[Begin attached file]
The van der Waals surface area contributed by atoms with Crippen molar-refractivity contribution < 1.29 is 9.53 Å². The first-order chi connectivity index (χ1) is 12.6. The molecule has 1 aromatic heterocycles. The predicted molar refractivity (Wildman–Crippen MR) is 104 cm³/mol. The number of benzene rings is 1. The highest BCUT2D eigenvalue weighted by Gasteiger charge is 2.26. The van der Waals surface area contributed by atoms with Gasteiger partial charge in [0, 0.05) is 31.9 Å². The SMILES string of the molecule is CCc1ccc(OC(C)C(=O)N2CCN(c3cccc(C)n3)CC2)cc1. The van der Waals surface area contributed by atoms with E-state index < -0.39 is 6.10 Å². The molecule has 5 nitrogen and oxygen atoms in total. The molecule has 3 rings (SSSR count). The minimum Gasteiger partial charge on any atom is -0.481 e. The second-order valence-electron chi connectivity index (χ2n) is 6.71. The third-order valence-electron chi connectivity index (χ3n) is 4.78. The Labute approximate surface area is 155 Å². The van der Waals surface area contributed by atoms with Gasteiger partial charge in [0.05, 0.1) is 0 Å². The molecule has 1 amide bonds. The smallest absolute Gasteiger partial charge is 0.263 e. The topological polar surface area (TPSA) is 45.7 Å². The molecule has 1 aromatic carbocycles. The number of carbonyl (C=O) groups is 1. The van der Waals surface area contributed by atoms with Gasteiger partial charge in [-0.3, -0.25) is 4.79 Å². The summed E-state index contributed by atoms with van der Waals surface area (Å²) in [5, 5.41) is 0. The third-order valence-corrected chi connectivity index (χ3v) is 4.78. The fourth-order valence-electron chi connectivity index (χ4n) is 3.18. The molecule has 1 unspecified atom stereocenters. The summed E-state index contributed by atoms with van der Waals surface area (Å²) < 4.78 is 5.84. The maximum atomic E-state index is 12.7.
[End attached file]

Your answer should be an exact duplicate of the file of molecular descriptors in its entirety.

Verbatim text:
The van der Waals surface area contributed by atoms with Crippen molar-refractivity contribution < 1.29 is 9.53 Å². The first-order chi connectivity index (χ1) is 12.6. The molecule has 1 aromatic heterocycles. The predicted molar refractivity (Wildman–Crippen MR) is 104 cm³/mol. The number of benzene rings is 1. The highest BCUT2D eigenvalue weighted by Gasteiger charge is 2.26. The van der Waals surface area contributed by atoms with Gasteiger partial charge in [0, 0.05) is 31.9 Å². The SMILES string of the molecule is CCc1ccc(OC(C)C(=O)N2CCN(c3cccc(C)n3)CC2)cc1. The van der Waals surface area contributed by atoms with E-state index < -0.39 is 6.10 Å². The molecule has 5 nitrogen and oxygen atoms in total. The molecule has 3 rings (SSSR count). The minimum Gasteiger partial charge on any atom is -0.481 e. The second-order valence-electron chi connectivity index (χ2n) is 6.71. The third-order valence-electron chi connectivity index (χ3n) is 4.78. The Labute approximate surface area is 155 Å². The van der Waals surface area contributed by atoms with Gasteiger partial charge in [0.05, 0.1) is 0 Å². The molecule has 1 amide bonds. The smallest absolute Gasteiger partial charge is 0.263 e. The topological polar surface area (TPSA) is 45.7 Å². The molecule has 1 aromatic carbocycles. The number of carbonyl (C=O) groups is 1. The van der Waals surface area contributed by atoms with Gasteiger partial charge in [-0.3, -0.25) is 4.79 Å². The summed E-state index contributed by atoms with van der Waals surface area (Å²) in [5, 5.41) is 0. The third-order valence-corrected chi connectivity index (χ3v) is 4.78. The fourth-order valence-electron chi connectivity index (χ4n) is 3.18. The molecule has 1 unspecified atom stereocenters. The summed E-state index contributed by atoms with van der Waals surface area (Å²) < 4.78 is 5.84. The maximum atomic E-state index is 12.7.